Asperger Quotient Test Results Differ in Dutch versus English

Only in recent years have I done a little bit of research on the very broad ‘Autism Spectrum.’

The boy in the movie, ‘The Horse Boy’, see previous blogpost; his precise diagnosis was PDD (NOS) – Pervasive Development Disorder (Not Otherwise Specified), which his father Rupert translates as “like autism but not entirely and so therefore we don’t quite know”.  

I have zero experience with PDD-(NOS) , nor with similar “full-on autism”, but several close friends have either been diagnosed with the highly-functional autism known as ‘Asperger’s Syndrome’, or in the case of some of my dearest friends, there is so much overlap with their unique brain functioning, that it appears very similar (but they never received an “official diagnosis”).

In any case, the insights on Asperger’s are helpful whether the “fit” for the diagnostic box applies or not.  My interpersonal communication with “Aspies” has benefitted enormously from increased awareness about this topic.

This graphic might be more telling about the differences across the spectrum:

CLICK IMAGE for where I found it. This is Graphical Representation of what the Spectrum Looks like, including Autistic Disorder, Asperger’s Disorder, Childhood Disintegrative Disorder (CDD), Rett’s Disorder, and PDD-NOS.

Having some traits of possibly being Aspie myself, I’ve done the quick “Asperger-Spectrum Quotient Test” (many times), decribed as:

“Psychologist Simon Baron-Cohen and his colleagues at Cambridge’s Autism Research Centre have created the Autism-Spectrum Quotient, or AQ, as a measure of the extent of autistic traits in adults. In the first major trial using the test, the average score in the control group was 16.4.

80% of those diagnosed with autism or a related disorder scored 32 or higher. The test is not a means for making a diagnosis, however, and many who score above 32 and even meet the diagnostic criteria for mild autism or Asperger’s report no difficulty functioning in their everyday lives.”  

Take the test:

When I fill that out today, my score is 32.  I’ve filled it out at very different times over the years, and nuance in how I feel can leave me scoring up as high as 35 on the English AQ test.  Interestingly, when I take the same test in Dutch, the result is always just a little bit lower, even as “low” as 28.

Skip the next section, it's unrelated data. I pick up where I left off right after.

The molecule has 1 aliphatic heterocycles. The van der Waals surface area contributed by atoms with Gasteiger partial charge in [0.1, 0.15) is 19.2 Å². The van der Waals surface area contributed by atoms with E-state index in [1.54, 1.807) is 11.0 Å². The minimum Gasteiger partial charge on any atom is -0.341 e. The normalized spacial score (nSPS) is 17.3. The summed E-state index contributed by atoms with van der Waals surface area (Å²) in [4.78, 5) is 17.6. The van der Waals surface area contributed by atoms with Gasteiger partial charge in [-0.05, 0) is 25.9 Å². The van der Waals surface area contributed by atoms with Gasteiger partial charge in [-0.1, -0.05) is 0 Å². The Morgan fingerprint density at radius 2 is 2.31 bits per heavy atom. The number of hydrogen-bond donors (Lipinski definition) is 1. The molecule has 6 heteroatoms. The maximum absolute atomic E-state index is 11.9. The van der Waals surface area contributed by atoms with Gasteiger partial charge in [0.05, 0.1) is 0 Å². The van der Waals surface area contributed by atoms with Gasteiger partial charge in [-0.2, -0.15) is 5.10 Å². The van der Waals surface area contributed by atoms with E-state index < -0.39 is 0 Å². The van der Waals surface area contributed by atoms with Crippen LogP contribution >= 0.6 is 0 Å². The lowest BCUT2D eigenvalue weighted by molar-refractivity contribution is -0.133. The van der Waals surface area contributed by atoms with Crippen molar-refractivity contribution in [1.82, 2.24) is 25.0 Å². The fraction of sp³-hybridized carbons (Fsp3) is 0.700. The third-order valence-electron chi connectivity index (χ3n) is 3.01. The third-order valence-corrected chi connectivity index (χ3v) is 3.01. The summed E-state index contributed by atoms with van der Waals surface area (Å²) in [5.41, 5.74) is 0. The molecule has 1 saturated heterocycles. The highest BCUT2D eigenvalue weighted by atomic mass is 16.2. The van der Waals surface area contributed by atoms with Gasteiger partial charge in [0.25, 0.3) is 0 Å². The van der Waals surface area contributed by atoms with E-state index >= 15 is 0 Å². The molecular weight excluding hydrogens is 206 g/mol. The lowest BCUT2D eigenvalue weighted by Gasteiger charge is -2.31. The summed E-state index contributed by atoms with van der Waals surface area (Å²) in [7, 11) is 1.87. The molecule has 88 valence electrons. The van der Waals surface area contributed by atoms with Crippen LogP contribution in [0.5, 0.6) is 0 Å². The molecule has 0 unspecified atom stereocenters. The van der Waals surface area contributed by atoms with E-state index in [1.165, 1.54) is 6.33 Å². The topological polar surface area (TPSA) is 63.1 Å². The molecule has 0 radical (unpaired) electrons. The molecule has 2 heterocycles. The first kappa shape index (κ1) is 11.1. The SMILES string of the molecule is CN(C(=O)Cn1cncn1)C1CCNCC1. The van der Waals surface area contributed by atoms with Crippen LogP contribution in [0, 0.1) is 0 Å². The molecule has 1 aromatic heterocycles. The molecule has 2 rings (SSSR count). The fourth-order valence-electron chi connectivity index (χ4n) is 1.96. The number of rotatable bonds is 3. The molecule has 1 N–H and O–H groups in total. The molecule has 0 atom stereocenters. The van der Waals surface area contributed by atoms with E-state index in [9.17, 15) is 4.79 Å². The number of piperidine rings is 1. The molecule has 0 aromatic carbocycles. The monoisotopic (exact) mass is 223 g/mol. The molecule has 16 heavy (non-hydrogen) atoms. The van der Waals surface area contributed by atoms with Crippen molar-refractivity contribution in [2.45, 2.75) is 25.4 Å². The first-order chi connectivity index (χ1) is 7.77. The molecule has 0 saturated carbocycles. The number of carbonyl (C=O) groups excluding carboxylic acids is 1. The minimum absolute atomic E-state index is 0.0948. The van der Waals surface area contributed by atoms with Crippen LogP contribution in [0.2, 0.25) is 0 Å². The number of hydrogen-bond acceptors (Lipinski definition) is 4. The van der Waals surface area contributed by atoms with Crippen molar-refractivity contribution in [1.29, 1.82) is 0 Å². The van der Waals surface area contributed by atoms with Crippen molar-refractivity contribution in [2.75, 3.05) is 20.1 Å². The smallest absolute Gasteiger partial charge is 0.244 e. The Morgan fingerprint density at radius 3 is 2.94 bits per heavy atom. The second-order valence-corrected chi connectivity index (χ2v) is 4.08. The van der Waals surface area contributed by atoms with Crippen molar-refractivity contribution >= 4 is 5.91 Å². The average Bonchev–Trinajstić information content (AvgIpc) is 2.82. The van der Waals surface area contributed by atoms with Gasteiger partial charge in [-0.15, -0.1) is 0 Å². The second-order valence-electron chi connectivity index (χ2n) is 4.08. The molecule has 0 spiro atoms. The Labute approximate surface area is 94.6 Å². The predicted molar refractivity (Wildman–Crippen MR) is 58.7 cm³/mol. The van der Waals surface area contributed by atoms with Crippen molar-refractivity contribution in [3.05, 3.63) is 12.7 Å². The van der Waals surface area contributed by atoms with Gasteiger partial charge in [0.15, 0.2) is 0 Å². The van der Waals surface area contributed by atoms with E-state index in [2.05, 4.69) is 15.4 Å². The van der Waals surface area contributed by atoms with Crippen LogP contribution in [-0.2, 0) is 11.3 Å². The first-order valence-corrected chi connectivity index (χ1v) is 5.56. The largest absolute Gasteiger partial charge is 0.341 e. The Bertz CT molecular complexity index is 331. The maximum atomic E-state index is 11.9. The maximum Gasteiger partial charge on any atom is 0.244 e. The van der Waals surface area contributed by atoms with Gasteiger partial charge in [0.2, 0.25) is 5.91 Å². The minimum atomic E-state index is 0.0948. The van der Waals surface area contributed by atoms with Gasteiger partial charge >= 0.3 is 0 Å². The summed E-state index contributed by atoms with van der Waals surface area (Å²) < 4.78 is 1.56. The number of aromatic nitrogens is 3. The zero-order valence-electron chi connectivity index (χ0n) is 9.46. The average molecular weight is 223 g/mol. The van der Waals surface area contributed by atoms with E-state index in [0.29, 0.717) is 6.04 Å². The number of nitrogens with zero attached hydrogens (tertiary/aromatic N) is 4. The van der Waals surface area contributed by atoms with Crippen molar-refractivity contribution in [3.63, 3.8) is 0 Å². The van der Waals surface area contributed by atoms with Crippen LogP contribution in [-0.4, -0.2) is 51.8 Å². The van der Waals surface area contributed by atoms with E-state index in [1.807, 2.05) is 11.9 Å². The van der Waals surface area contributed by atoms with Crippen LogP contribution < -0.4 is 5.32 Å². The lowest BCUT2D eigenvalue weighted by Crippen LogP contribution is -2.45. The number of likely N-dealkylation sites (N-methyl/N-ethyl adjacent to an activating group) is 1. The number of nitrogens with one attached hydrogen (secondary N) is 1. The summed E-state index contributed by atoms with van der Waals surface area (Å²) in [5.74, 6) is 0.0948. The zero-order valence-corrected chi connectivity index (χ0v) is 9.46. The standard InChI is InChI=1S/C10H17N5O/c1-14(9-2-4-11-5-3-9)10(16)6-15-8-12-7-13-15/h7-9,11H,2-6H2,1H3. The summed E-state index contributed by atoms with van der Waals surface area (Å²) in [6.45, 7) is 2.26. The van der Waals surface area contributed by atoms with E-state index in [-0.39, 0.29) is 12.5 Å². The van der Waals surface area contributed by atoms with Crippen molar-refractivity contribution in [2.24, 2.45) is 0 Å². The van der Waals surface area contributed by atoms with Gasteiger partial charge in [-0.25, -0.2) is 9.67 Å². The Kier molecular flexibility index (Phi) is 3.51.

(In Dutch, today’s test result is 31.)  Why I score a little less in Dutch than in English, may be because the literal meaning of a question might be the same, but the subtle different FEEL of the question apparently makes me answer differently.  I found it odd enough to look at where the differences lie.  I won’t go over every question, but here’s one example:

The difference in wording of Question 1: “Ik heb er een voorkeur voor om dingen samen met anderen te doen in plaats van alleen” versus “I prefer to do things with others rather than on my own.”  is basically the difference between a very soft indirect question, literally: I have a preference for doing things together with others, instead of alone“, which makes me go ‘slightly agree’, while “I prefer to do things with others rather than on my own. makes me go “slightly disagree”.  (In this case, it’s the combination of liking “having a preference” over the more decisive “I prefer”, and “alone” (perhaps indirectly associated with ‘being alone’) sounding less preferable than [doing things] “on my own”.

Anyhow, as far as the test goes, I’m right there where the Autism Spectrum starts, hinting of having Aspie tendencies.  And that, for sure, is true.  My best friend allowed me to share she scores 41.  ;-)  Discovering this about a year ago helped to make sense of so many things, which stopped being problematic as we improved our understanding of being “wired differently”.

There’s much ongoing discussion about the links between Autism, Epilepsy and Shamanism (Add search words, Google around and you’ll see), but that would take this post too far for my time…

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